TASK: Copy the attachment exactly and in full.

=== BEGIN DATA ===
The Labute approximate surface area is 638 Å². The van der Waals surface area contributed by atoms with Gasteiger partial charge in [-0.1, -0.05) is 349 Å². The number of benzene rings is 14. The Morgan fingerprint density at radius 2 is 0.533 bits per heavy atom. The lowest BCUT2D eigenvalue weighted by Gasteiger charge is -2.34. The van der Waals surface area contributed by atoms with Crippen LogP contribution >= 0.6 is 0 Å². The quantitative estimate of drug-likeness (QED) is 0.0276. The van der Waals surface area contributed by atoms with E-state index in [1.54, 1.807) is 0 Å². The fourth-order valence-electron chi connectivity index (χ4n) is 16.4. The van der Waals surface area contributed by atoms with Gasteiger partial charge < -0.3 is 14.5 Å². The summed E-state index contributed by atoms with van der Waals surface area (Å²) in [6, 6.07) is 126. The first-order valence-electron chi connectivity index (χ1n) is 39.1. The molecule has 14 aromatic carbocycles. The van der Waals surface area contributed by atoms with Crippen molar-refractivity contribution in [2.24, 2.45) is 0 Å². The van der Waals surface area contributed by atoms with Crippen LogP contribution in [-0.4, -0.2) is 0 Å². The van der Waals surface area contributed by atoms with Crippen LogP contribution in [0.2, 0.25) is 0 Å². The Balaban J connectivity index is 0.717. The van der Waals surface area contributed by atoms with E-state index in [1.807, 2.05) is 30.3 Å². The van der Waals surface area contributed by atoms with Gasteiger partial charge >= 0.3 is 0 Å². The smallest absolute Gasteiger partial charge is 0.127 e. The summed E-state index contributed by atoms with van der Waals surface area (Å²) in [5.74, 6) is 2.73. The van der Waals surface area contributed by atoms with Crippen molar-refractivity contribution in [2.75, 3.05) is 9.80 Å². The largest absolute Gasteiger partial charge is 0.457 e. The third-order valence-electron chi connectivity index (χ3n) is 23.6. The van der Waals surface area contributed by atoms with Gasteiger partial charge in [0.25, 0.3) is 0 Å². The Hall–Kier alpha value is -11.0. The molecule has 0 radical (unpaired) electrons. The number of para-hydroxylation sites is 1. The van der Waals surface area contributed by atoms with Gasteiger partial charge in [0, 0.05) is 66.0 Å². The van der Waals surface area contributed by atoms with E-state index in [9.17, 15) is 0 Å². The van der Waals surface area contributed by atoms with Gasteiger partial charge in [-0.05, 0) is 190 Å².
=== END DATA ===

The Labute approximate surface area is 638 Å². The van der Waals surface area contributed by atoms with Gasteiger partial charge in [-0.1, -0.05) is 349 Å². The number of benzene rings is 14. The Morgan fingerprint density at radius 2 is 0.533 bits per heavy atom. The lowest BCUT2D eigenvalue weighted by Gasteiger charge is -2.34. The van der Waals surface area contributed by atoms with Crippen LogP contribution >= 0.6 is 0 Å². The quantitative estimate of drug-likeness (QED) is 0.0276. The van der Waals surface area contributed by atoms with E-state index in [1.54, 1.807) is 0 Å². The fourth-order valence-electron chi connectivity index (χ4n) is 16.4. The van der Waals surface area contributed by atoms with Gasteiger partial charge < -0.3 is 14.5 Å². The summed E-state index contributed by atoms with van der Waals surface area (Å²) in [6, 6.07) is 126. The first-order valence-electron chi connectivity index (χ1n) is 39.1. The molecule has 14 aromatic carbocycles. The van der Waals surface area contributed by atoms with Crippen molar-refractivity contribution in [2.24, 2.45) is 0 Å². The van der Waals surface area contributed by atoms with Crippen LogP contribution in [-0.4, -0.2) is 0 Å². The van der Waals surface area contributed by atoms with Crippen LogP contribution in [0.2, 0.25) is 0 Å². The Balaban J connectivity index is 0.717. The van der Waals surface area contributed by atoms with E-state index in [1.807, 2.05) is 30.3 Å². The van der Waals surface area contributed by atoms with Gasteiger partial charge >= 0.3 is 0 Å². The smallest absolute Gasteiger partial charge is 0.127 e. The summed E-state index contributed by atoms with van der Waals surface area (Å²) in [5.74, 6) is 2.73. The van der Waals surface area contributed by atoms with Crippen molar-refractivity contribution in [2.75, 3.05) is 9.80 Å². The largest absolute Gasteiger partial charge is 0.457 e. The third-order valence-electron chi connectivity index (χ3n) is 23.6. The van der Waals surface area contributed by atoms with Gasteiger partial charge in [0.25, 0.3) is 0 Å². The Hall–Kier alpha value is -11.0. The molecule has 0 radical (unpaired) electrons. The number of para-hydroxylation sites is 1. The van der Waals surface area contributed by atoms with Gasteiger partial charge in [0, 0.05) is 66.0 Å². The van der Waals surface area contributed by atoms with E-state index in [9.17, 15) is 0 Å². The van der Waals surface area contributed by atoms with Gasteiger partial charge in [-0.05, 0) is 190 Å².